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Rich colors, smooth textures and an almost cartoony appearance gives Formula 1 Arcade a unique guise. Not Ridge Racer, more an Actua Golf 2 look, strange as that would seem. This mode could never be accused of being a simulation, more a out and out, tear-arse, cut-corner, smash-your-opponent-to-oblivion racing thrash and the appearance suits the purpose.

There are plenty of amazing effects to enjoy from the tyre marks that burn into the tarmac (and remain there for the entire race) and the sparks that spit from your engine, to the spectacular collisions which on one occasion lifted my car high into the air, over the barrier, only to land in the pit lane.

If there's one complaint I have with Arcade mode, it's the lack of feeling any real speed. It's not sluggish by any means and everything appears to be moving at a fair old frame rate, it's just that travelling along the long straights of Hockenheim at 120mph feels the same as covering the same ground at over 200mph. Perhaps it only lacks the feeling of acceleration. Against that, it's probably fast enough for younger players, especially when you reach the more demanding circuits, therefore we speed freaks will have to settle for the more adventurous Grand Prix mode.

Sounds and Effects

Screaming engines backed by a selection of rock soundtracks that combine synthesizers, guitars and drums to provide an up-tempo beat at a pace that gets the adrenaline pumping.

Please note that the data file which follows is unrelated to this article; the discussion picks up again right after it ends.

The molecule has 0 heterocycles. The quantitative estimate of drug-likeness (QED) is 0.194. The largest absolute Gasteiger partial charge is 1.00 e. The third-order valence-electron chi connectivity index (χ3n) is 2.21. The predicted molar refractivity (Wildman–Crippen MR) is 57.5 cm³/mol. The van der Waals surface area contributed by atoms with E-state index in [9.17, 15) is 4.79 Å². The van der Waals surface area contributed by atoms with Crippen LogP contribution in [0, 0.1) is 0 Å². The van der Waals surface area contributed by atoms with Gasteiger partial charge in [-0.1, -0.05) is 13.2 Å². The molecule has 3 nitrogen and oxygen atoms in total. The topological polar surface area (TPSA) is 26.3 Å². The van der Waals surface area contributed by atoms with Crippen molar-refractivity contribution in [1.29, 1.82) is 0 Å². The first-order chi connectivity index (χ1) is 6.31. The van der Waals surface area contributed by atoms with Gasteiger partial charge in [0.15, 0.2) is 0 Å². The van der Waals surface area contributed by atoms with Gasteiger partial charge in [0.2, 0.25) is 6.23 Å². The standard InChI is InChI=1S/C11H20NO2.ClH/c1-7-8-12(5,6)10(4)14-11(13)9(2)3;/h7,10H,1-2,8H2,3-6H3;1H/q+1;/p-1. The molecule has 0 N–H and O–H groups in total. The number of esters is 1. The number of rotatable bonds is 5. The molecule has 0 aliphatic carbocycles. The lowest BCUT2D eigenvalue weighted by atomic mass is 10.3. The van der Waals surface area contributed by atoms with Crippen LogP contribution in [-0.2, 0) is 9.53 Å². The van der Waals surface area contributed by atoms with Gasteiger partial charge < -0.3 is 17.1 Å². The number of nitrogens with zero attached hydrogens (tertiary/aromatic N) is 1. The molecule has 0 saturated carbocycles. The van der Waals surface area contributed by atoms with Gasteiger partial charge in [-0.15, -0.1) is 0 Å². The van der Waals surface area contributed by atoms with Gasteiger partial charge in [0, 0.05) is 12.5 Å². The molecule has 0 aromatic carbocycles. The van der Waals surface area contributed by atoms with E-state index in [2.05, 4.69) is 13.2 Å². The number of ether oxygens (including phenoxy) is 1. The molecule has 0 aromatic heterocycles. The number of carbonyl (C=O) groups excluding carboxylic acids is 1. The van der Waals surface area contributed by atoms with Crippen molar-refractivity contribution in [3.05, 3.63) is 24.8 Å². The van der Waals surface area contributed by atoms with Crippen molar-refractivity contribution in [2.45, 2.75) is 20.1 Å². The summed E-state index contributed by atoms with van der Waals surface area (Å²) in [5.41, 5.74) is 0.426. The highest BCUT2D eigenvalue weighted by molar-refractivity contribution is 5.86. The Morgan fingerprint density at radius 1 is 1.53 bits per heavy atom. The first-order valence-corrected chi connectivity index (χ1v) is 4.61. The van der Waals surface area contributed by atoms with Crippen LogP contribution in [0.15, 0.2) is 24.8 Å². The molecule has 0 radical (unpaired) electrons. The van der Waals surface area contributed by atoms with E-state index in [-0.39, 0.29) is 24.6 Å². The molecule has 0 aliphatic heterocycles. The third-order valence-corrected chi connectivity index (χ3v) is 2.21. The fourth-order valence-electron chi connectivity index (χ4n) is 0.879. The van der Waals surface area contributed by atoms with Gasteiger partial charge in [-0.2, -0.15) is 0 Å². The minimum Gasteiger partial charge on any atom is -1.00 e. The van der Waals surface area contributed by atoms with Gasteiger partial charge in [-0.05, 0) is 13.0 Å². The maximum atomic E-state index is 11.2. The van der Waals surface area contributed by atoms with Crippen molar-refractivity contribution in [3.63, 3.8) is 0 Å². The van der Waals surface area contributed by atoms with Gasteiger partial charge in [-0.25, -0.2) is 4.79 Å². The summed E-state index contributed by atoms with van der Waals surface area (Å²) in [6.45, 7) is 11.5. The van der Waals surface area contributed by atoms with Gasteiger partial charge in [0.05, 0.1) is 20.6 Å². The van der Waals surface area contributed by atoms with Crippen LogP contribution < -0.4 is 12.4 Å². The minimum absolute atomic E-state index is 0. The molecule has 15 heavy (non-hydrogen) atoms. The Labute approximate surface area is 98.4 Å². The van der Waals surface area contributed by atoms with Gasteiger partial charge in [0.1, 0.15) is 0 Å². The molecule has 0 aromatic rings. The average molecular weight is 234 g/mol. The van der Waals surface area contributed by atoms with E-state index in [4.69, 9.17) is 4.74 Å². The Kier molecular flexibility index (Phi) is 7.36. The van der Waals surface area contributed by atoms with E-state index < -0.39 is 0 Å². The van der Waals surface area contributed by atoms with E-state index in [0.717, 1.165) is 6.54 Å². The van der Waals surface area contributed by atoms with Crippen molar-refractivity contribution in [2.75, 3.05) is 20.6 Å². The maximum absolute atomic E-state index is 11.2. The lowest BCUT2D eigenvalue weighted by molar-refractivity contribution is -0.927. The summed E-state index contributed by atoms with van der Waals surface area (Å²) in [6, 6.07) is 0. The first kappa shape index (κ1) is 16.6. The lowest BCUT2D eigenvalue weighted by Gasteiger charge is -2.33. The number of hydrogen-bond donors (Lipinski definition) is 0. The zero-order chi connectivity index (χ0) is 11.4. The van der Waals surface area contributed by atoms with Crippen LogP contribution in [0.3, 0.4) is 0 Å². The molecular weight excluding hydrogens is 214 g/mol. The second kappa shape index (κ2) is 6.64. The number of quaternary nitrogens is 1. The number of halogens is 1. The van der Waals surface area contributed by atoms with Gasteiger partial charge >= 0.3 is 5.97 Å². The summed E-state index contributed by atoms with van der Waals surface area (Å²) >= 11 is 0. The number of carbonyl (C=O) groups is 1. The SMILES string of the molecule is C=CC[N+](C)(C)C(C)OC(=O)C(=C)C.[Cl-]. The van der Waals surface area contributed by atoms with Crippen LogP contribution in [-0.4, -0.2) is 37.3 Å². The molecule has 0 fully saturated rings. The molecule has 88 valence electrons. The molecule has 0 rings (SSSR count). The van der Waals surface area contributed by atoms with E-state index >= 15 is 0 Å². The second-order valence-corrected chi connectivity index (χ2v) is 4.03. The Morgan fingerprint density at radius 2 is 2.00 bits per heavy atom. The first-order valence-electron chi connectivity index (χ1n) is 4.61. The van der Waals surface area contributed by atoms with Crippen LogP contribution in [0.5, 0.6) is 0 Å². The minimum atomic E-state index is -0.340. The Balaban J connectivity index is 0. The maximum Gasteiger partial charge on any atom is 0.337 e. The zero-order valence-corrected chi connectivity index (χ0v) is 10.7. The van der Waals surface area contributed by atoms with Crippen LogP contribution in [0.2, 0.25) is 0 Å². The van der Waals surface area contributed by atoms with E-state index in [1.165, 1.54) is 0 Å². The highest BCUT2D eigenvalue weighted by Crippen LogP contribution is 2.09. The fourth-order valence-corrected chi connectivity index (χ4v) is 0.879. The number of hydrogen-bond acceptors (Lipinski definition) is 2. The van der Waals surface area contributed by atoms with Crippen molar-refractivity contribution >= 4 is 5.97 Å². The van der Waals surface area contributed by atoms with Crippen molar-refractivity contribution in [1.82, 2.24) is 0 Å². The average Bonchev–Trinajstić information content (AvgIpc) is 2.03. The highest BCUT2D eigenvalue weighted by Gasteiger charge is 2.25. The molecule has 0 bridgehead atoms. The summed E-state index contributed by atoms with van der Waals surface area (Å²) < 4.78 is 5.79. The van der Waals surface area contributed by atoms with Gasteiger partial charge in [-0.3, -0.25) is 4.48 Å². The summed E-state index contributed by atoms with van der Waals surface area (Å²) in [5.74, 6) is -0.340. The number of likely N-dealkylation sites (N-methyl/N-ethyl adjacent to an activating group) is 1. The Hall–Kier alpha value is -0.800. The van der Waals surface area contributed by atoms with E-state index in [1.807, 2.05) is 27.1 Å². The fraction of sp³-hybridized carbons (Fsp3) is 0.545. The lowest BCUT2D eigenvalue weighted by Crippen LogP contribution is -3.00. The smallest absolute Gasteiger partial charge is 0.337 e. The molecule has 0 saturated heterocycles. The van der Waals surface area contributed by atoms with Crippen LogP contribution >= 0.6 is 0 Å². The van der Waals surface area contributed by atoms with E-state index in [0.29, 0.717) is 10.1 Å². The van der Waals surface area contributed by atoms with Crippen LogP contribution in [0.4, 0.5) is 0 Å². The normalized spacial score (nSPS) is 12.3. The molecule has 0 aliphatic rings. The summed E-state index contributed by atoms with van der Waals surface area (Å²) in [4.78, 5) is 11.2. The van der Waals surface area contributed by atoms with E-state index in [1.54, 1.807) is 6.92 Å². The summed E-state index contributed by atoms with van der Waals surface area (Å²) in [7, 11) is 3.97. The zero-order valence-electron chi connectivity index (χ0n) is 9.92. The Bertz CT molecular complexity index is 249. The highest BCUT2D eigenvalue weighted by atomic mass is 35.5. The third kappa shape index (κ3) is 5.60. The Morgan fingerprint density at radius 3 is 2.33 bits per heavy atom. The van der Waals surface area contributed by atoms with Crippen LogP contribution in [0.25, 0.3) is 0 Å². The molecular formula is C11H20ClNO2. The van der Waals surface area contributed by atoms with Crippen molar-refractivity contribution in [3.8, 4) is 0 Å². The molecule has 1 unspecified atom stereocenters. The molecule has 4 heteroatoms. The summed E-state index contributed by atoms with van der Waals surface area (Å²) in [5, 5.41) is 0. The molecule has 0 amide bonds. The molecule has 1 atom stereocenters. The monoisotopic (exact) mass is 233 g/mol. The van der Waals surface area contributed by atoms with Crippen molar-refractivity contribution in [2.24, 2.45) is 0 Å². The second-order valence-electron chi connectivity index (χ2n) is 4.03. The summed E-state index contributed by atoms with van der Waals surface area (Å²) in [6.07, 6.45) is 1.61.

Entering the sound option screen brings up a tasty looking CD player where a every conceivable effect can be tampered with, track selection, style, sound effects and commentary. F1 '97 can be programmed for Mono, Stereo, Q Sound or Dolby Surround.
There are two types of commentary available in Arcade mode. Murray Walker will respond to every single mishap by stating the obvious with quips such as 'He's into the barriers' and 'He obviously mis-timed his braking and ended up colliding with the car in front'. Come on Murray, this is arcade racing. There is also an Arcade commentator who screams out a selection of one liners such as 'Hey, watch it pal!', 'Did you get his licence number' and ' That sucks! Wipeout!' Thankfully this idiot can be switched off completely. Be grateful for small mercies.


So far we have determined that Arcade appears with a fresh new look. So how does it play? Let's find out.

Selection of Arcade mode brings forward another menu screen where you may select to enter an Arcade competition or test your speed in Time Attack mode.

Time Attack is an arcade style race with no other drivers in which you simply race against the clock and attempt to beat your previous lap times. There are three difficulty levels which are divided into groups of five racing circuits.

An Arcade competition features a style of racing that allows you to simply pick up and play. The cars are more robust and easier to handle than GP mode and you are racing against the clock as well as other drivers. A clock counts down from the centre of the screen with extensions awarded for good checkpoint and lap times.